The U.S. FDA raised some hackles with its final guidance for clinical decision support (CDS) software, thanks to provisions that some stakeholders argued flew against congressional intent regarding the regulatory status of some device functions. That final guidance is now the target of a petition by the CDS Coalition to withdraw and rewrite the final guidance, arguing that the agency is “doing an end run” around the limitations established by Congress regarding the FDA’s oversight of software as a medical device (SaMD).
The U.S. FDA and makers of medical devices have several collaborative programs, but the two sides have joined forces yet again in a new collaboration, this time to address both product quality issues and supply chain resiliency.
The Medical Device Innovation Consortium (MDIC) has played a key role in fostering a stronger industrial appreciation for the need for robust cybersecurity, but a recent MDIC report noted that many device makers are deficient in pushing cybersecurity considerations into the domain of design controls. However, the most critical element in cybersecurity may be whether a company has a chief product security officer (CPSO), the presence of absence of which seems to correlate strongly and uniformly with all aspects of cybersecurity in a manufacturer’s products.
The U.S. Government Accountability Office (GAO) has sounded off again about the ability of other federal government agencies to respond to future crises and pandemics, arguing that the Department of Health and Human Services (HHS) has not forged a comprehensive assessment mechanism to account for the associated medical countermeasure production needs. However, GAO also remarked that HHS does not have a dedicated funding mechanism to finance these activities, a resource that might not become available until after HHS officials draft a budget for the activities associated with such efforts for congressional review.
The U.S. Department of Justice (DOJ) reported the withdrawal of three legacy enforcement policies related to health care, including a 1996 policy that allowed hospitals to share the cost of capital equipment such as MRI systems. The announcement would seem to jeopardize the ability of smaller hospitals and other health care clinical sites to share the cost of these and other examples of costly, high-end equipment, but the damage may not stop there, thanks to the elimination of policies regarding medical information sharing that could impede medical research.
The Medical Device Manufacturers Association (MDMA) has led the policy charge for smaller medical device manufacturers for decades, but each year brings its own unique set of hazards and opportunities. In an interview with BioWorld, MDMA President and CEO Mark Leahey said that while the Medicare policy for coverage of breakthrough devices has gone through some unanticipated twists and turns, that policy is not yet fixed and thus there is still some prospect that such a policy will not devolve into a stew of leftovers drawn from existing coverage mechanisms.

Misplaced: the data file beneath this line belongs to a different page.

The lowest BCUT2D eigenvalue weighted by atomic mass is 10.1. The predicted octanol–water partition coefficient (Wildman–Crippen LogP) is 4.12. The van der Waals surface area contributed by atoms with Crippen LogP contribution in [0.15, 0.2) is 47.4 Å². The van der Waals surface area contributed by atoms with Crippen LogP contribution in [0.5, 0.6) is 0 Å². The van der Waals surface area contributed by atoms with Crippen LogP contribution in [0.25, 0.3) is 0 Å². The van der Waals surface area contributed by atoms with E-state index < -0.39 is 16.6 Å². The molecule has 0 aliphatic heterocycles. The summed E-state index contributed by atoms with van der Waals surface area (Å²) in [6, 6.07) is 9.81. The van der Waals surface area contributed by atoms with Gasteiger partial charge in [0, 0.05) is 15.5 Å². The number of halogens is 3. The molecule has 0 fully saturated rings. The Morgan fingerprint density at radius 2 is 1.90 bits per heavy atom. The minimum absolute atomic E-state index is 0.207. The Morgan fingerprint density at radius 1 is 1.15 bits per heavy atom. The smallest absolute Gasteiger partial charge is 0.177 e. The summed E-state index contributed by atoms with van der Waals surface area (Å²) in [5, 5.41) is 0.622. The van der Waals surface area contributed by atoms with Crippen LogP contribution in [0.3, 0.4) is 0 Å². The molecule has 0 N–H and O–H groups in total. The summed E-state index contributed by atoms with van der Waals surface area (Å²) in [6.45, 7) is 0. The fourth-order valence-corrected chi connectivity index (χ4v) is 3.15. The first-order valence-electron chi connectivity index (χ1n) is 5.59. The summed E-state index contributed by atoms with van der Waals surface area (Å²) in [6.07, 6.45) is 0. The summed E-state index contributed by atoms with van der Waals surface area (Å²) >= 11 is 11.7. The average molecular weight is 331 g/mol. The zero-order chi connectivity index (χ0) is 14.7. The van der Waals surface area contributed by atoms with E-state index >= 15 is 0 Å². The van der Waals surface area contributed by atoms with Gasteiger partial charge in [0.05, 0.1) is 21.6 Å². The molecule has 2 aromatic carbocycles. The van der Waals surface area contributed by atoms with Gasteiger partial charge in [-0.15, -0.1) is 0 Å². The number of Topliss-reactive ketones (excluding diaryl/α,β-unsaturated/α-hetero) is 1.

The U.S. FDA recently posted the regulation for software used to derive vital signs from optical camera images thanks to a successful de novo petition by Oxford, U.K.-based Oxehealth Ltd., a regulation that carries the usual requirements for software verification and validation. However, the regulation also requires some human factors engineering (HFE) studies of the software interface, a requirement that may become more demanding to fulfill per a recent draft guidance on the subject.
The U.S. Federal Trade Commission (FTC) has once again waded into the question of whether medical devices should be included in the agency’s right-to-repair discussion, most recently in an advanced notice of proposed rulemaking ostensibly titled for energy labeling. The Medical Imaging & Technology Alliance (MITA) pushed back on the proposal by pointing to the draft’s required disclosure of proprietary information about a medical device system, a provision MITA said might detract from patient safety.
New York-based Paige.AI Inc., was successful in its de novo application to the U.S. FDA for the company’s digital pathology software for identification of cancerous prostate tissue, but the agency needed nearly a year and a half after the September 2021 grant of de novo petition to post the regulation for this novel algorithm.
The U.S. FDA inked a Dec. 20, 2022, warning letter to Righteye LLC that handed the company a list of quality system issues in dire need of redress, but the agency was more concerned about off-label promotion of the Righteye vision system as a method for evaluating the patient’s ocular tremors as a sign of Parkinson’s disease.